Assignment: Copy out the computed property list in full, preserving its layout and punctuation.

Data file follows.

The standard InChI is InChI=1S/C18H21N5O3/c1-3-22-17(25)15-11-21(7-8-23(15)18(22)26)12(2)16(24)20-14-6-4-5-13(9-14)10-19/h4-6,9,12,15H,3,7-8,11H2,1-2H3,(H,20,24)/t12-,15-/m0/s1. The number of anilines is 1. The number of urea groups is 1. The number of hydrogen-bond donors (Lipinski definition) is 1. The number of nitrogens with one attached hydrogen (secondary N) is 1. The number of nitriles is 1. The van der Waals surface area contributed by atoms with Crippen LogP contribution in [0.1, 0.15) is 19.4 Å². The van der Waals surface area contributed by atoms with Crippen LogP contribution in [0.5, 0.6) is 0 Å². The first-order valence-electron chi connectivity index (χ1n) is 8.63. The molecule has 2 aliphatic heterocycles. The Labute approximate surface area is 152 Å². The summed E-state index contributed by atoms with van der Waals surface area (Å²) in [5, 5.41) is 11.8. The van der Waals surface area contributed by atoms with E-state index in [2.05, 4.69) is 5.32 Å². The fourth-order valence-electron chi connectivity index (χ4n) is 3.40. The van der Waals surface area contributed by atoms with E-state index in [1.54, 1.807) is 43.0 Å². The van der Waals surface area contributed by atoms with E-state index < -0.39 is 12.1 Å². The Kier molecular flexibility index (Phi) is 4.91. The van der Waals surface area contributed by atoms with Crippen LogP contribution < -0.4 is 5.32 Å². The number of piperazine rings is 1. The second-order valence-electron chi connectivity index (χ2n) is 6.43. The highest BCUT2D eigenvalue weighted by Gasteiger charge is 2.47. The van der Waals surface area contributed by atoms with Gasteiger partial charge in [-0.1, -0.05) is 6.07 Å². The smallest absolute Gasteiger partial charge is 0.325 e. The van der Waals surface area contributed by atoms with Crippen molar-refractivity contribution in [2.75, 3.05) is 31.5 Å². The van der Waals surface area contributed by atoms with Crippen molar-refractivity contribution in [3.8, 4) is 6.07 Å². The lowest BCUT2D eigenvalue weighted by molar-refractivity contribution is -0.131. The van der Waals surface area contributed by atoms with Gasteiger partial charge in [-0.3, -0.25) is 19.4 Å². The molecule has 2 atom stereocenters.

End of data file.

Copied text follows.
The standard InChI is InChI=1S/C18H21N5O3/c1-3-22-17(25)15-11-21(7-8-23(15)18(22)26)12(2)16(24)20-14-6-4-5-13(9-14)10-19/h4-6,9,12,15H,3,7-8,11H2,1-2H3,(H,20,24)/t12-,15-/m0/s1. The number of anilines is 1. The number of urea groups is 1. The number of hydrogen-bond donors (Lipinski definition) is 1. The number of nitrogens with one attached hydrogen (secondary N) is 1. The number of nitriles is 1. The van der Waals surface area contributed by atoms with Crippen LogP contribution in [0.1, 0.15) is 19.4 Å². The van der Waals surface area contributed by atoms with Crippen LogP contribution in [0.5, 0.6) is 0 Å². The first-order valence-electron chi connectivity index (χ1n) is 8.63. The molecule has 2 aliphatic heterocycles. The Labute approximate surface area is 152 Å². The summed E-state index contributed by atoms with van der Waals surface area (Å²) in [5, 5.41) is 11.8. The van der Waals surface area contributed by atoms with E-state index in [2.05, 4.69) is 5.32 Å². The fourth-order valence-electron chi connectivity index (χ4n) is 3.40. The van der Waals surface area contributed by atoms with E-state index in [1.54, 1.807) is 43.0 Å². The van der Waals surface area contributed by atoms with E-state index < -0.39 is 12.1 Å². The Kier molecular flexibility index (Phi) is 4.91. The van der Waals surface area contributed by atoms with Crippen LogP contribution < -0.4 is 5.32 Å². The number of piperazine rings is 1. The second-order valence-electron chi connectivity index (χ2n) is 6.43. The highest BCUT2D eigenvalue weighted by Gasteiger charge is 2.47. The van der Waals surface area contributed by atoms with Gasteiger partial charge in [-0.1, -0.05) is 6.07 Å². The smallest absolute Gasteiger partial charge is 0.325 e. The van der Waals surface area contributed by atoms with Crippen molar-refractivity contribution in [2.75, 3.05) is 31.5 Å². The van der Waals surface area contributed by atoms with Crippen molar-refractivity contribution in [3.8, 4) is 6.07 Å². The lowest BCUT2D eigenvalue weighted by molar-refractivity contribution is -0.131. The van der Waals surface area contributed by atoms with Gasteiger partial charge in [-0.3, -0.25) is 19.4 Å². The molecule has 2 atom stereocenters.